Showstoppers is a traditional event for us to attend – it’s a press-only event with exhibitors showing at tables. The free food and drink (usually very good) gets the press along and often it’s a convenient place to meet product managers and staff from big companies that might be hard to get close to on the show floor. The event in Barcelona, however, was quite small so there wasn’t much to see, especially for specialists such as us, but the air-dried Iberian jamon and high quality manchego cheese made up for that!
Smart was at the show with its Kapp product. We also talked to Saygus, which had launched its high end phone at CES (Saygus Takes Aim at UltraHD on Mobile) and was demonstrating it at ShowStoppers. Unusually, it includes a WirelessHD transmitter, using SiBeam technology, and can display the phone output on a big display using an HDMI dongle. The technology has very low latency and the demonstration of action games using a TV was convincing. The phone sells for $599.
Glide is an Israeli company that is promoting its video sharing (almost broadcasting) service (http://www.glide.me). It claims to have 20 million registered users (most of them in the US) and the technology allows videos of up to 5 minutes to be streamed, along with text, to groups of up to 50 users. Videos are stored in the cloud and the system also allows interactive videos. Glide told us that it is unique among the video services in allowing streaming video along with text simultaneously. The firm got $20 million of B round funding in December and was using the show to boost its presence outside the US.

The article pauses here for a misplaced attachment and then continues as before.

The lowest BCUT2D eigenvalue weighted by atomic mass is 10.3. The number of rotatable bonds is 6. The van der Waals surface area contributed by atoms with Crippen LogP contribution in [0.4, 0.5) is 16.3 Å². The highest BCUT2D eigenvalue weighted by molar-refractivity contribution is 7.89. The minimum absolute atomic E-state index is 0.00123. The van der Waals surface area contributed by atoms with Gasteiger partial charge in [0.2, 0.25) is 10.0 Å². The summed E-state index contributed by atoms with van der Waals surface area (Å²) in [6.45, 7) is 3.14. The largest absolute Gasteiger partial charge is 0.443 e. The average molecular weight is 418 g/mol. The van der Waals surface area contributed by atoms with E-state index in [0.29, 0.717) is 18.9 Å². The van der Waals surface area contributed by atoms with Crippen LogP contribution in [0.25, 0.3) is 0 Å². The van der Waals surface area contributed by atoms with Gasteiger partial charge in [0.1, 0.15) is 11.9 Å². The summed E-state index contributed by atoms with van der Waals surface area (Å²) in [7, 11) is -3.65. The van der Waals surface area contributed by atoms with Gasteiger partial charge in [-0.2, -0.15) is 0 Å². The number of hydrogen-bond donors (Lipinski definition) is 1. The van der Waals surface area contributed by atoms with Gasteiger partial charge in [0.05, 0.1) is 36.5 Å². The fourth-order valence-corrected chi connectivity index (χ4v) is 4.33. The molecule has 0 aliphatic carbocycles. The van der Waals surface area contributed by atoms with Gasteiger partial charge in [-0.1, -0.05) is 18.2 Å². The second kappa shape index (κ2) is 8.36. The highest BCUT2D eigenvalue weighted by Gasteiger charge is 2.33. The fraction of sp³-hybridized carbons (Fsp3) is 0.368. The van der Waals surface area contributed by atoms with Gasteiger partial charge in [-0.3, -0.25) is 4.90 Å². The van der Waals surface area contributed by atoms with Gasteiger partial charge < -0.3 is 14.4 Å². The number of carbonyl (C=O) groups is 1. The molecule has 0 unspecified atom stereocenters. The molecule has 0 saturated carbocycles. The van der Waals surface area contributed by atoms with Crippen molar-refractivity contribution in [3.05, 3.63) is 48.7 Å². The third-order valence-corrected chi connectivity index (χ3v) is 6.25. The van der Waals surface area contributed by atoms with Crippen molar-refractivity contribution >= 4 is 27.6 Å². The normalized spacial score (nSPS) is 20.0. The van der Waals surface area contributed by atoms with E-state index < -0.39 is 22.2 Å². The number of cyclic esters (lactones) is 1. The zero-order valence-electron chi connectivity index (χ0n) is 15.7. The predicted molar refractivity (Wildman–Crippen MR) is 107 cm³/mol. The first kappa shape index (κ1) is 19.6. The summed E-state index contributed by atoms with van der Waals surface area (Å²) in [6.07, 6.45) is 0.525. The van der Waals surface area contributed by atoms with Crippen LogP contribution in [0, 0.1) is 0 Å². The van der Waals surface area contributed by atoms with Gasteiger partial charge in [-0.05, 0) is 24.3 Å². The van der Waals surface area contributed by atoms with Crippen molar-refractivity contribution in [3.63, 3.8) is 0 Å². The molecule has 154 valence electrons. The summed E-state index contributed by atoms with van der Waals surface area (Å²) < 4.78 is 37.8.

Emporia was selling a “smartphone for seniors”. The phone looks like a flip-phone – it has large buttons with haptic feedback when they are pressed – but the keyboard flips out of the way to reveal a full touch screen. It also has a special USB cable with a pin to the side so that it can only be plugged in one way. The phone uses a 4.5″ 960 x 540 IPS display with procap touch. Pricing is €299. (In our view, a “phone for seniors” is bound to fail if it’s marketed that way. Seniors that might buy the phone would not think of themselves as needing something simple. Walking sticks these days are sold as high tech carbon long distance Alpine trekking aides!)
Ring.com has a video-enabled doorbell – it’s a kind of rugged webcam designed to be used out of the home. Features include motion detection and alerts on a phone when the bell is rung. It costs $199.